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BOXING / TIM KAWAKAMI : Humberto Gonzalez Is Ready to Fill Some Much Bigger Shoes

August 27, 1994|TIM KAWAKAMI

He's 5 feet 1, maybe, on tip-toe, and his huge torso, long arms and short legs make him look like Terminator's mop-topped little brother.

Literally, figuratively or financially, Humberto (Chiquita) Gonzalez probably never will be as big as Julio Cesar Chavez, who once was Mexico's most towering personality, in sports or otherwise.

A few years ago, if Chavez's name was on a fight card, thousands of Mexican fight fans were sure to follow, cash in hand.

But as Chavez struggles to erase the bad memories of three high-profile failures and the nagging idea that he never will be the fighter he once was, Gonzalez, the light-flyweight champion, is finding new clout as a rightful heir to the Mexican fight fans' loyalty. Which translates into major earning power.

Earlier this month, when he came out for the coin toss at midfield before the Dallas Cowboy-Houston Oiler exhibition in Mexico City, Chavez was given a clear indication of how far he has fallen, at least in the eyes of the crowd of 100,000-plus.

He was booed.

Two years ago, that would have been unthinkable. But after the clownish majority-draw decision that saved him from Pernell Whitaker, the loss to Frankie Randall, and then the freakish head-butt-shortened technical decision victory that gave him back the World Boxing Council junior-welterweight belt in the Randall rematch last May, Chavez is clearly losing his popularity.

According to those familiar with the Mexican scene, fans there consider his rematch against Meldrick Taylor on Sept. 17 a bad joke and will not embrace him again him until he properly defeats Randall or Whitaker.

So, even as a 108-pounder, Gonzalez, who is promoted by and fights most of his bouts at the Forum, is gaining momentum. And he could get a lot bigger in a hurry: A high-profile third fight with Michael Carbajal, whom Gonzalez beat last February for the WBC and International Boxing Federation belts, is being planned for either late this year or, more likely, early 1995.

"He's still No. 2 (behind Chavez), but it's getting close," said Gonzalez's adviser, Rafael Mendoza. "That fight with Meldrick Taylor isn't going to do anything to benefit Chavez's popularity. Chavez is now in what you call in baseball a slump. One hundred and twenty thousand people booed him.

"Mexicans are special--too much pride. They are the first ones to discover that their own people aren't doing well."

Gonzalez recognizes that very few fighters in the lighter divisions are able to stir major fan interest. But, as he has built his career--the first, stirring knockout loss to Carbajal, the victory in the rematch despite a huge cut--his status as a box-office attraction is solid.

Gonzalez was known as strictly a bomber in his early days but, after getting knocked out by Carbajal in 1993, came back with an intricate, in-and-out style that confused Carbajal.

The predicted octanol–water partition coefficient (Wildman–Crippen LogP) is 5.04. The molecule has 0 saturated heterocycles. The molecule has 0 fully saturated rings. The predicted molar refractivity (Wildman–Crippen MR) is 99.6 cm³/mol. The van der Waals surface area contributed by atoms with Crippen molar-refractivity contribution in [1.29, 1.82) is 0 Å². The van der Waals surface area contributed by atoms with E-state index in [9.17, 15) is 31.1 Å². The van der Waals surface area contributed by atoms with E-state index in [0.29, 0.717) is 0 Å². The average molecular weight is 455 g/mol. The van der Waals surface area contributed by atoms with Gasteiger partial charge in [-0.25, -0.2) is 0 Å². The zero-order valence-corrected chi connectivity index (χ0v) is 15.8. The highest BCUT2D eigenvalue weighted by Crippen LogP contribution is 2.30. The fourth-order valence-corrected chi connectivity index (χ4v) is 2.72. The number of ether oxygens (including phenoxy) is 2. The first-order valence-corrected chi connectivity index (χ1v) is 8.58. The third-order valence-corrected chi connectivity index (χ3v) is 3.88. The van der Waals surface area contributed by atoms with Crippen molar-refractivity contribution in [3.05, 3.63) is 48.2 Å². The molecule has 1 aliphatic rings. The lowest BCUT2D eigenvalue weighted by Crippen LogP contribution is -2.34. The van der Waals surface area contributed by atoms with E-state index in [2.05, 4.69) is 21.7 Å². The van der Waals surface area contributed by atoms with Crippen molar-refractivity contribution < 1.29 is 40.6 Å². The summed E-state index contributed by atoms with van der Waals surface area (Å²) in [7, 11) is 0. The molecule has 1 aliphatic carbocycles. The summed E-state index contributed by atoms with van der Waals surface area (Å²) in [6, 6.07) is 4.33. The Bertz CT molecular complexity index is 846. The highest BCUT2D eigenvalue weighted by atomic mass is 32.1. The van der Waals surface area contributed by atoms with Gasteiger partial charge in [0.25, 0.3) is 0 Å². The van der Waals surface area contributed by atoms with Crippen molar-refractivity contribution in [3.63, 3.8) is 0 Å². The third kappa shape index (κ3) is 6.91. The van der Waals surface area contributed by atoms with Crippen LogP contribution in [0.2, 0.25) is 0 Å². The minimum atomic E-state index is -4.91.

"In Mexico, Chavez is No. 1 and I am No. 2," Gonzalez said through an interpreter recently. "And that's not only in Mexico, but in the Latin American countries and in the United States too.

"And that's enough for me now.

"I'm already going to the point where I'm making good money for my weight. And I know that they will pay me more because people will follow me like they did with Chavez before. And that makes the difference--if people will follow you.

"But I will never reach the status of Chavez, money-wise, because I don't have that weight. I am a little guy. I would love to be a heavyweight."

Gonzalez defends his title Sept. 10 at Caesars Lake Tahoe against Juan Domingo Cordoba. But for Gonzalez, the next big fight, obviously, is the second rematch with Carbajal.

Part of Carbajal's reasoning for leaving Bob Arum's Top Rank, Inc., and joining Don King was to maneuver himself into better bargaining position against Gonzalez. Also, King guaranteed him a $1-million purse for a third Gonzalez bout.

That may complicate matters for Gonzalez-Carbajal III. If Carbajal gets $1 million, Gonzalez will demand significantly more, and nobody is sure if two 108-pounders can stir enough interest to offset a $2-million combined purse.

"I can keep my career going without Carbajal," Gonzalez said. "If he doesn't want it that way, I'll fight somebody else."

Said Mendoza: "Chiquita is quiet, he is happy with his title, he is happy with the money he is earning and he knows he needs Carbajal for the big payday.

"But if Carbajal does not happen, he can always defend his title and go for the flyweight tile with the Russian (WBC champion Yuri Arbachakov), which is a very, very attractive fight anyplace.

"(Gonzalez) has the market in Mexico that Carbajal doesn't have."

Carbajal recently announced that he was going to give up the minor World Boxing Organization light-flyweight belt in order to hold his position as Gonzalez's No. 1 challenger in the IBF and WBC.

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